Review by Matt C.
Where the Water Tastes Like Wine is a game about stories and storytelling. Set amid the Great Depression, it looks at how stories grow and evolve over time: how a sweet but relatively mundane tale of long-lost siblings reuniting can morph into a myth about spirits endlessly searching for one another across the seas; how an account of a fairly typical arrest grows into a legend of the deadliest bootleggers the country’s ever seen. It looks at how stories travel, more rapidly than car or carriage ever could, and weave together to form a folkloric mesh that wraps around a whole country. It looks, too, at the power of stories as a way of processing the world and the often horrific things that happen within it.
The game begins with your mysterious, nameless protagonist stumbling upon a card game. Before long, only two players remain: yourself and the cunning Dire Wolf, voiced brilliantly by Sting. When you inevitably lose, the wolf offers you a curious way to pay what you owe: “To pay your debt to me, you’ll be carrying stories. Finding the seeds, first, and then spreading them. Telling them onwards so they can begin gaining strength. This is no light task—stories are heavy.”
With that, Where the Water Tastes Like Wine begins in earnest, as you find yourself on a map of the United States. Icons dot the landscape, and you soon learn that by interacting with these, you get to witness some event or other. Each of these plays out in a visual novel style, complete with utterly gorgeous hand-drawn art. More importantly, whatever you see becomes a story that you can tell.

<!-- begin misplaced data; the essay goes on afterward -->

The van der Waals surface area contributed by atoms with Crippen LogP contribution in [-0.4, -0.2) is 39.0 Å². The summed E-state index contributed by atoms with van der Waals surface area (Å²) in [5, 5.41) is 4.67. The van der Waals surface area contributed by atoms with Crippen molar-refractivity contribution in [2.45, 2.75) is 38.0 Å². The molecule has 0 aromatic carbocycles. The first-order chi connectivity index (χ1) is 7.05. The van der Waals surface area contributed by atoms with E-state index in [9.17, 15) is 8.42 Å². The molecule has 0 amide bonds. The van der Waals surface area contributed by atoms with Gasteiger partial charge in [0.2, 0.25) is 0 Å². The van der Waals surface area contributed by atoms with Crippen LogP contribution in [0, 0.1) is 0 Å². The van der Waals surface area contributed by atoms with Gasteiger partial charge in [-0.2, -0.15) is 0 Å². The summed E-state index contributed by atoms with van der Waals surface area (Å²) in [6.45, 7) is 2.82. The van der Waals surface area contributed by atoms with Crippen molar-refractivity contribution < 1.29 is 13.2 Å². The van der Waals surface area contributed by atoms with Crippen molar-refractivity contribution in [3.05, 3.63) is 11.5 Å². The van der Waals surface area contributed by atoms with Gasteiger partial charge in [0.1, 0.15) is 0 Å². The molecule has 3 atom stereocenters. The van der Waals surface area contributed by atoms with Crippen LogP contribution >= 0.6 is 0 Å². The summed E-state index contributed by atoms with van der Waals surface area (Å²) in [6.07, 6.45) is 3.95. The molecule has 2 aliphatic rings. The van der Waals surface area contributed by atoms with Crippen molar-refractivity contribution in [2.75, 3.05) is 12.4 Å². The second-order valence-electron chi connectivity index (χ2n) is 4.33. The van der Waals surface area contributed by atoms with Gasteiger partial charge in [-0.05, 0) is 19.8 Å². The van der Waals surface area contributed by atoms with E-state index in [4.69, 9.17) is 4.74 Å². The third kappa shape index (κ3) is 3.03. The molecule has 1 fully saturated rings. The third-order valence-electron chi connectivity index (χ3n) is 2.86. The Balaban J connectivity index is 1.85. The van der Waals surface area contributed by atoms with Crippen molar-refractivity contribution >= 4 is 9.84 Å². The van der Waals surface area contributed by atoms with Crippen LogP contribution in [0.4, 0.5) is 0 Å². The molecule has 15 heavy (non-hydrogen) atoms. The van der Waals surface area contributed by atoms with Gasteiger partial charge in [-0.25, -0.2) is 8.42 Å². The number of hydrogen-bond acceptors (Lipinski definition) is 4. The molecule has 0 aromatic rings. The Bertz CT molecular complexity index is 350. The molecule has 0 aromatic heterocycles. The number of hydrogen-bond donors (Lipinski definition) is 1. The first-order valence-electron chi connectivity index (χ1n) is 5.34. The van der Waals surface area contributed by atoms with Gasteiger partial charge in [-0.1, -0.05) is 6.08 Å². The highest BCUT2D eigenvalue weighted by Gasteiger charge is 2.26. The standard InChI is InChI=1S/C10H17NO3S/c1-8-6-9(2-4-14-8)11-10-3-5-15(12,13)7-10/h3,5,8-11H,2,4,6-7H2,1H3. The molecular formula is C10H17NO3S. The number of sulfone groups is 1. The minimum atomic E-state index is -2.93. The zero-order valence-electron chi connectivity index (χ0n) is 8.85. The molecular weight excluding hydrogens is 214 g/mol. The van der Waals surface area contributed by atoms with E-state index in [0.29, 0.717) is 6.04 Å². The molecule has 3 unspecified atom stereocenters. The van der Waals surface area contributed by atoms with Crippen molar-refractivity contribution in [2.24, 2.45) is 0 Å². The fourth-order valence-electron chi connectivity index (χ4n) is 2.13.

Elsewhere on the map, you find campfires, which let you spend the night speaking with one of the transient people who make up the game’s main cast. As you chat with them, they’ll share snippets of their lives, though they’re (understandably) cagey at first. They’ll also ask you to tell them stories, and this is where those tales you’ve been collecting come into play.
The camper wont simply ask for any old story; rather, they’ll ask for something specific: a hopeful story, maybe, or something exciting or scary. It’s up to you, then, to find the best option in your growing “inventory” of tales. Tell the audience what they want to hear, and they’ll slowly open up to you, but you can only tell a limited number of stories each night. Regardless of the outcome, when the sun rises, your fireside friend will go on their way, and you’ll have to find them again if you want to continue your chat.
This forms the mechanical backbone of Where the Water Tastes Like Wine. There are 16 of these characters dotted across the country, and even if your storytelling has a perfect success rate, it’ll take at least a few nights to hear each of their tales in full. You can’t tell any one person the same story twice, either, so you need to keep building up your collection of stories by travelling across the countryside. (At the risk of being reductive, you could think of this game as an open-world visual novel, which is itself a fascinating concept.)